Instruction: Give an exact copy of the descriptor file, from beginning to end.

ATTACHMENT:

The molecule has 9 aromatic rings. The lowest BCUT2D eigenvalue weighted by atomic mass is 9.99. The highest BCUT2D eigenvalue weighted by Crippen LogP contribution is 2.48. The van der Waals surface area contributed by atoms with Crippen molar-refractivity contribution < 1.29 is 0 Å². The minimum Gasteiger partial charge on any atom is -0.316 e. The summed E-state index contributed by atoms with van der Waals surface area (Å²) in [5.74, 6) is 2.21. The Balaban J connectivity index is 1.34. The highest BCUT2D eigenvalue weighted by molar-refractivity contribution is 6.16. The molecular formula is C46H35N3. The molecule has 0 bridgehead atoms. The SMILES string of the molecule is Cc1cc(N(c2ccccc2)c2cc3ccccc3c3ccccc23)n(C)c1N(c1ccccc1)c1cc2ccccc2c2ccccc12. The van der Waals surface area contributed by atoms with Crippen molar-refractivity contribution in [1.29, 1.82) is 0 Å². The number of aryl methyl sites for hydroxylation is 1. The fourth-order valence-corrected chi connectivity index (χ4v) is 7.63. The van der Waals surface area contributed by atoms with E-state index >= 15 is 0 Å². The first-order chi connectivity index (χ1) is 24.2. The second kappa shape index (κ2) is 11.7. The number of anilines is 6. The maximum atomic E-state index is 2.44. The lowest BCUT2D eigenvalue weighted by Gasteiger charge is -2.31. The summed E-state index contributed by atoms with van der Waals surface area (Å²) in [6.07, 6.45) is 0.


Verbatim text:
The molecule has 9 aromatic rings. The lowest BCUT2D eigenvalue weighted by atomic mass is 9.99. The highest BCUT2D eigenvalue weighted by Crippen LogP contribution is 2.48. The van der Waals surface area contributed by atoms with Crippen molar-refractivity contribution < 1.29 is 0 Å². The minimum Gasteiger partial charge on any atom is -0.316 e. The summed E-state index contributed by atoms with van der Waals surface area (Å²) in [5.74, 6) is 2.21. The Balaban J connectivity index is 1.34. The highest BCUT2D eigenvalue weighted by molar-refractivity contribution is 6.16. The molecular formula is C46H35N3. The molecule has 0 bridgehead atoms. The SMILES string of the molecule is Cc1cc(N(c2ccccc2)c2cc3ccccc3c3ccccc23)n(C)c1N(c1ccccc1)c1cc2ccccc2c2ccccc12. The van der Waals surface area contributed by atoms with Crippen molar-refractivity contribution in [1.29, 1.82) is 0 Å². The number of aryl methyl sites for hydroxylation is 1. The fourth-order valence-corrected chi connectivity index (χ4v) is 7.63. The van der Waals surface area contributed by atoms with E-state index >= 15 is 0 Å². The first-order chi connectivity index (χ1) is 24.2. The second kappa shape index (κ2) is 11.7. The number of anilines is 6. The maximum atomic E-state index is 2.44. The lowest BCUT2D eigenvalue weighted by Gasteiger charge is -2.31. The summed E-state index contributed by atoms with van der Waals surface area (Å²) in [6.07, 6.45) is 0.